Recently, the Detroit Free Press published an article linking to WalletHub’s “2018 Best Places to Find a Job” study, which alleged that Detroit was the nation’s second worst place to find a job. This erroneous conclusion was drawn using a number of socio-economic and job market metrics to rank 182 cities across America.
Five or 10 years ago, during the daily “terrible news about Detroit” era, one could be forgiven for overlooking an article like this, chalking it up to yet another negative review of the city. But now, at a time when the New York Times is asking if Detroit is “the most exciting city in America,” it is hard to miss, as it is inconsistent with a city undergoing significant transformation.
The WalletHub study has flaws that make its findings questionable, especially for Detroiters. The basis of the study was to rank cities for job seekers. In other words, if you live in San Francisco and want to move to Detroit, what is the job market like? This is reflected in their very first metric, referred to as (most or fewest) “job opportunities,” a number calculated as online job openings divided by labor force minus the unemployment rate. The basic science behind this metric assumes that every unemployed individual in Detroit is available for one of the current job openings in Detroit, thus (in this case) leaving very few openings for those individuals relocating.
The most recent data available (November 2017) indicates that the city of Detroit has a 7.8 percent unemployment rate. This means that within the calculated metric in the WalletHub study, the residents of Detroit are “taking” the available job opportunities and leaving few for incomers. As a result, from a Detroit resident’s perspective, there may, in fact, be many available jobs, a verifiable fact when looking at the number of online job postings in the city during the same period of November 2017 (8,603 job postings).
Every posting does not necessarily correspond to an actual job, but when using WalletHub’s “job opportunities” metric as an indicator for employer demand, it is clear that since 2007, the number of postings in the city of Detroit has been on the rise, making Detroit a great place to find a job, especially if you are a Detroiter.
Additionally, if you are a Detroiter, you know that the job market is larger than just the city. Many individuals work in Detroit but live elsewhere, or live in the city but work outside of it. Unfortunately, the WalletHub study used geographies of only city propers to characterize each area. Southeast Michigan has always been a commuter area. The Workforce Intelligence Network’s (WIN) 2016 Labor Shed report, which analyzes commuting patterns in the city of Detroit, showed that it is not uncommon for workers to commute for work, with nearly two-thirds (65.9 percent) of the city’s residents traveling outside of the city for their jobs. Excluding the “greater Detroit” area when considering the capacity of Detroit to provide to jobs is an unforgiveable oversight that affects this area more profoundly than some of the other cities in this study, and weakens the conclusion that Detroit is not ideal for job seekers.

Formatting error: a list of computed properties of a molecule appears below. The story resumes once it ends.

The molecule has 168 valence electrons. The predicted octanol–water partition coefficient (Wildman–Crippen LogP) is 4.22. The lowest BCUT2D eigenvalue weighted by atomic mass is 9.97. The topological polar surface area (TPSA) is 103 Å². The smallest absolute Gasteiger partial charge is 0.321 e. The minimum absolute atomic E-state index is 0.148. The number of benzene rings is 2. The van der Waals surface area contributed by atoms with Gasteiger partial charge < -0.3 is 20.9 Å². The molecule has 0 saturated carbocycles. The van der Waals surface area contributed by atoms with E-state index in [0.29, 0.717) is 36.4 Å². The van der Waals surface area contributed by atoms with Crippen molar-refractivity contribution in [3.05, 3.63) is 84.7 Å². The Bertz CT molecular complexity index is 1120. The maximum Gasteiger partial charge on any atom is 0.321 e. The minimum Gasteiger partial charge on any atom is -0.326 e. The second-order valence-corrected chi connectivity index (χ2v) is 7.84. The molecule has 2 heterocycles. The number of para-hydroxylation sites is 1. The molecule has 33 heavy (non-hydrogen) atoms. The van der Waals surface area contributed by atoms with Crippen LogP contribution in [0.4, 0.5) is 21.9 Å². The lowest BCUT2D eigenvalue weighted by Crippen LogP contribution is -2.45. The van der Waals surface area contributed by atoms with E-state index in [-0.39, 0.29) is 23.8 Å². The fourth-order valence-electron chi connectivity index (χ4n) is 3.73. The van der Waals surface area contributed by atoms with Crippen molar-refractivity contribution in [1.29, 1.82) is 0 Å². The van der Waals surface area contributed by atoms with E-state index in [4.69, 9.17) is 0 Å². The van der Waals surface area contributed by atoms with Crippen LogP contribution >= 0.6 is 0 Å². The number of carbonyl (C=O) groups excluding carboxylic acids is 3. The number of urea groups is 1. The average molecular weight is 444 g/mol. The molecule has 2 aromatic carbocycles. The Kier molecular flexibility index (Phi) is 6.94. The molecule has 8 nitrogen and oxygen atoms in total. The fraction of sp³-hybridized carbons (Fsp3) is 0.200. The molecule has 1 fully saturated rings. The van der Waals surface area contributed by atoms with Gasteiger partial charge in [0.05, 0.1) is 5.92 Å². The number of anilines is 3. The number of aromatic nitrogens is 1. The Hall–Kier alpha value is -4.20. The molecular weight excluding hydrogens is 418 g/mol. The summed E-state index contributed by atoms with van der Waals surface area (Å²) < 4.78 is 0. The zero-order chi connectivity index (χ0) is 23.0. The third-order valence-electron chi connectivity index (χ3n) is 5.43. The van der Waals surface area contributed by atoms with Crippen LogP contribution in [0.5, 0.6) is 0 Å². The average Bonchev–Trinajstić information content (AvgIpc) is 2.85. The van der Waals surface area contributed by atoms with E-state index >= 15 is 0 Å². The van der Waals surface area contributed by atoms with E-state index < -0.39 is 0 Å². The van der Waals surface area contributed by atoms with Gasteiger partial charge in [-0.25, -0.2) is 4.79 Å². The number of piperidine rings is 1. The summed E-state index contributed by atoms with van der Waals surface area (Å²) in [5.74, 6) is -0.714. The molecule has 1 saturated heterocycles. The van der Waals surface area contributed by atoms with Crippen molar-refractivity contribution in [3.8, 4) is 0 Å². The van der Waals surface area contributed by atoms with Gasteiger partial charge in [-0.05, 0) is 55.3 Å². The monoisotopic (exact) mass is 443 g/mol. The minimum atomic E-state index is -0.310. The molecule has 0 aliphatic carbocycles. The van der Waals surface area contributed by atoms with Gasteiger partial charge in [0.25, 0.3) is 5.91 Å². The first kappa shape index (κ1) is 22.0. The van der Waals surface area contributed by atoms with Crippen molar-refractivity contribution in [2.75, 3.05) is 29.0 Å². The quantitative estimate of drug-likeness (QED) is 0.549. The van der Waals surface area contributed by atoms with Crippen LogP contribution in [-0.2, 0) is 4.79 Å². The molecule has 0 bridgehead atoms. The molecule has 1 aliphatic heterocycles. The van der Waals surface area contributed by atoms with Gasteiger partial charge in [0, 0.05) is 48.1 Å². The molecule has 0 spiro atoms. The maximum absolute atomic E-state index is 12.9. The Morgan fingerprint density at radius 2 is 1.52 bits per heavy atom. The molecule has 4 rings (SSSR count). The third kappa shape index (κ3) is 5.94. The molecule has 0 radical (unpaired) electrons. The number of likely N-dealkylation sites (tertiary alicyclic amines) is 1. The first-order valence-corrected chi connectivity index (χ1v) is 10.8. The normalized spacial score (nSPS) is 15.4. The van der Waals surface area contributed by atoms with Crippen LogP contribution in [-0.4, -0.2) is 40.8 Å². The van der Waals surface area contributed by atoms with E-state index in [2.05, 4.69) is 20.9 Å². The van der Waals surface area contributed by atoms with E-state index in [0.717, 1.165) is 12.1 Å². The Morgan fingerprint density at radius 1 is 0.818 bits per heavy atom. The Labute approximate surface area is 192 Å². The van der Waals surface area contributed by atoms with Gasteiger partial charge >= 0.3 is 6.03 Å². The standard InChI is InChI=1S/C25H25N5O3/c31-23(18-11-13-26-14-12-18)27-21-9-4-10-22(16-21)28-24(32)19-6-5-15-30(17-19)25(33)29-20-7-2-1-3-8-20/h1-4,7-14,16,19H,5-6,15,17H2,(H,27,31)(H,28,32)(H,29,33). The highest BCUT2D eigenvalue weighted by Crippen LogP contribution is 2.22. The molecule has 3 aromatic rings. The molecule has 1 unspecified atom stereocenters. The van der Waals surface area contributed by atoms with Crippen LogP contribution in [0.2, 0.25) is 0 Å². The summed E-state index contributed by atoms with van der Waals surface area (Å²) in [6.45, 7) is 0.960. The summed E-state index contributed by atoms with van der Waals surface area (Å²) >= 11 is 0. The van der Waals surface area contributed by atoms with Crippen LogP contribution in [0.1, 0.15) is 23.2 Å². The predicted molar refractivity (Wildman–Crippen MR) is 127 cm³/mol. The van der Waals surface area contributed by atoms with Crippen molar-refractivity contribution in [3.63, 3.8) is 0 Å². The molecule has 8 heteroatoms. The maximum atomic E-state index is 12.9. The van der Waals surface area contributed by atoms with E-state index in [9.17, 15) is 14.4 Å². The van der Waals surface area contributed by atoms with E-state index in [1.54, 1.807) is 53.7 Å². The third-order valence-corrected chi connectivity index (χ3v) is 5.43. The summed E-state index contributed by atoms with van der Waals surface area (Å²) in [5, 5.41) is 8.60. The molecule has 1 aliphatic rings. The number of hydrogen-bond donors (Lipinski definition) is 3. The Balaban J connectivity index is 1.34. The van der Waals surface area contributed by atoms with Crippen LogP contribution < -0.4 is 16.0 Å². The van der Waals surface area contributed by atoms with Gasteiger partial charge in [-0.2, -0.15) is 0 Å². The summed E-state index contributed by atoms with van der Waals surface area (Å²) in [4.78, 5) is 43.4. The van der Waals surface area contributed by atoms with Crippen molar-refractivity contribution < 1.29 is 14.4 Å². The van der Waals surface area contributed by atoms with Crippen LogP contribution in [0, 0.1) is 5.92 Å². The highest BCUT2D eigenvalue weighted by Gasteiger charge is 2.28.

Types of jobs available
For Detroiters seeking employment, what type of work is available? For the calendar year 2017, data on online job postings from Burning Glass Technologies (the primary data source WIN uses for its labor market reports) shows that there are opportunities available throughout the city requiring a wide variety of education levels. In 2017, 41 percent of online postings in the city of Detroit that specified an educational requirement were available to job seekers with an associate degree or less education. Many of these jobs were in the high-demand fields, such as health care. Advertisements for registered nurses, pharmacy technicians and surgical technicians topped the list for the largest number of job postings in the city of Detroit. When expanding the search area to include Oakland, Wayne, and Macomb counties, then the postings requiring an associate’s degree or less include many occupations in the skilled trades field, such as CNC programmers, CNC operators and machinists.
For those individuals with a bachelor’s degree or higher, the city of Detroit posted many opportunities in 2017 for financial analysts, electrical engineers and software engineers. Expanding the search area to Oakland, Wayne and Macomb counties showed many more of the same opportunities, in addition to software developers, manufacturing engineers and mechanical engineers.
The Detroit region is replete with job opportunities and has been for some time. In fact, the greatest takeaway for the positions that are available within the region is that overall, across all three counties and just about any level of education, employers are seeking workers with good communication, problem solving and organizational skills. Undoubtedly, Detroiters continue to defend the region from those who do not know recognize the progress made in the area that has made this great city a spectacular for those who call it home.
For more research and data analysis from the Workforce Intelligence Network (WIN) including job posting information for southeast Michigan as well as the city of Detroit, check out WIN’s labor market reports.
Research and writing for this blog post was a collaborative effort between blog author Michele Economou Ureste, executive director at WIN, and Michelle Wein, senior manager of research at WIN.